Just left of the flash is the self-timer amp. On the top-right of the photo is the 33WR's microphone. There is no AF-assist lamp on this camera.

On the back of the camera, you'll find a 1.6" LCD display. I got a laugh out of the line in the specifications section of the camera manual, which has this for the LCD resolution: 84 kilomegapixels. That must be some LCD! Anyhow, the LCD really has 84k pixels of resolution, which isn't great, but it didn't seem to bother me too much. The screen is bright (the brightness is not adjustable), and motion is fluid.

At the top of the camera is the optical viewfinder, which is on the small side. There's no diopter correction feature, which is used to focus what you're looking at. To the lower-left of the viewfinder is the speaker.

Above the LCD are three buttons, which do the following:

  • Voice recording - save voice clips to the memory card in WAV format; the only limit is the amount of free memory on the card; the included 16MB SD card holds 30 minutes of audio
  • Flash setting (Auto, flash off, flash on, auto w/redeye reduction, flash on w/redeye reduction) {record mode} / Protect image {playback mode}
  • Focus setting (Auto, macro, infinity/landscape, manual) {record} / Delete photo {playback}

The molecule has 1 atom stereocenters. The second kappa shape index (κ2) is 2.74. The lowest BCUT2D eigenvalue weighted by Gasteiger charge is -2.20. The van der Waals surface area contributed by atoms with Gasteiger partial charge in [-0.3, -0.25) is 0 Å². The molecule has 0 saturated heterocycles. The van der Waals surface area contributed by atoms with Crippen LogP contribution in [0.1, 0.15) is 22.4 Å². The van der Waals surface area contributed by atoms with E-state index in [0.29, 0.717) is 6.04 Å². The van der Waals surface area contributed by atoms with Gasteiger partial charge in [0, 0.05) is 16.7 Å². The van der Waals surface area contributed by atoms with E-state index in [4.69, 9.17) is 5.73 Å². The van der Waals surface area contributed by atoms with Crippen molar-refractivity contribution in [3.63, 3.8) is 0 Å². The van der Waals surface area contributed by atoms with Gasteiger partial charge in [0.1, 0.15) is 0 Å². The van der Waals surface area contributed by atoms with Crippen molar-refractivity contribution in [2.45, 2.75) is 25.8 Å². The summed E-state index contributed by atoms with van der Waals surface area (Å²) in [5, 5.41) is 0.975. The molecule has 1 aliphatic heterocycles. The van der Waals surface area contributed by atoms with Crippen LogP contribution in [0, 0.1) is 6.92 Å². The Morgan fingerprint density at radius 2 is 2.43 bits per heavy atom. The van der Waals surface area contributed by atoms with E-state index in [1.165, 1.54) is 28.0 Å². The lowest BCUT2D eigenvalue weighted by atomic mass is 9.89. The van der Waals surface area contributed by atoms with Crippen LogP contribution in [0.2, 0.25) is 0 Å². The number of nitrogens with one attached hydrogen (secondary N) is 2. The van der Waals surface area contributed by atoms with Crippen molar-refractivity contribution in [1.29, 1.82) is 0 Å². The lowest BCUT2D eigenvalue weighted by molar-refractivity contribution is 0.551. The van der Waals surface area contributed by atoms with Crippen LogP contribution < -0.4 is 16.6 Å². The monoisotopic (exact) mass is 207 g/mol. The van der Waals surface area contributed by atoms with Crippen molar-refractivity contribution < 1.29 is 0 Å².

Manual focus

The manual focus feature lets you use the four-way controller and a guide on the LCD to set the focus yourself. The camera also enlarges the center of the frame on the LCD, so you can verify that your subject is in focus.


Virtual mode dial

To the right of the LCD are the playback and menu buttons, as well as the four-way controller. In addition to navigating the menu and adjusting the exposure compensation (-2EV to +2EV, 1/3EV increments), the controller is also used for:

  • Up - Drive, which has the following options:
    • Self-timer
    • Continuous shooting - takes 6 shots in a row at 1 frame/sec at the highest quality setting
    • Multi continuous shooting - takes 4 shots in a row at around 2 frames/sec and puts them into one image
    • Continuous shooting w/self-timer
  • Down - Virtual mode dial, which has the following options:
    • Program mode - for "normal" shooting
    • Landscape
    • Night scene
    • Night portrait
    • Portrait
    • Surf and snow
    • Flower
    • Sunset
    • Fireworks
    • Snap mode - I'm not sure what this does
    • Movie mode
    • Panorama assist mode - helps you line up photos which you'll later combine into one panoramic shot

The final item on this part of the tour is the zoom controller, which is located at the top-right of the photo. The controller smoothly (and quietly) moves the lens from wide-angle to telephoto in 1.3 seconds. Something awkward that I noticed is that each time you move the lens, the image goes out of focus for a fraction of a second.

On the top of the 33WR, you'll find the power switch and shutter release button.

On this side of the camera are the I/O ports: DC-in (for optional AC adapter) and USB & A/V out (one port for both). They are kept behind a plastic door of questionable durability.

On the other side of the camera is another cheap-feeling plastic door. Let's take a look at what's behind door number two.

It's the memory card and battery compartment! Here is where you'll put an SD or MMC card, as well as the two AA (or one CR-V3) batteries.

The final stop on the tour is the bottom of the camera. Here is where you'll find the plastic (I think) tripod mount.

Using the Pentax Optio 33WR

Record Mode

With no lens to extend, the 33WR starts up quickly -- in just 1.7 seconds.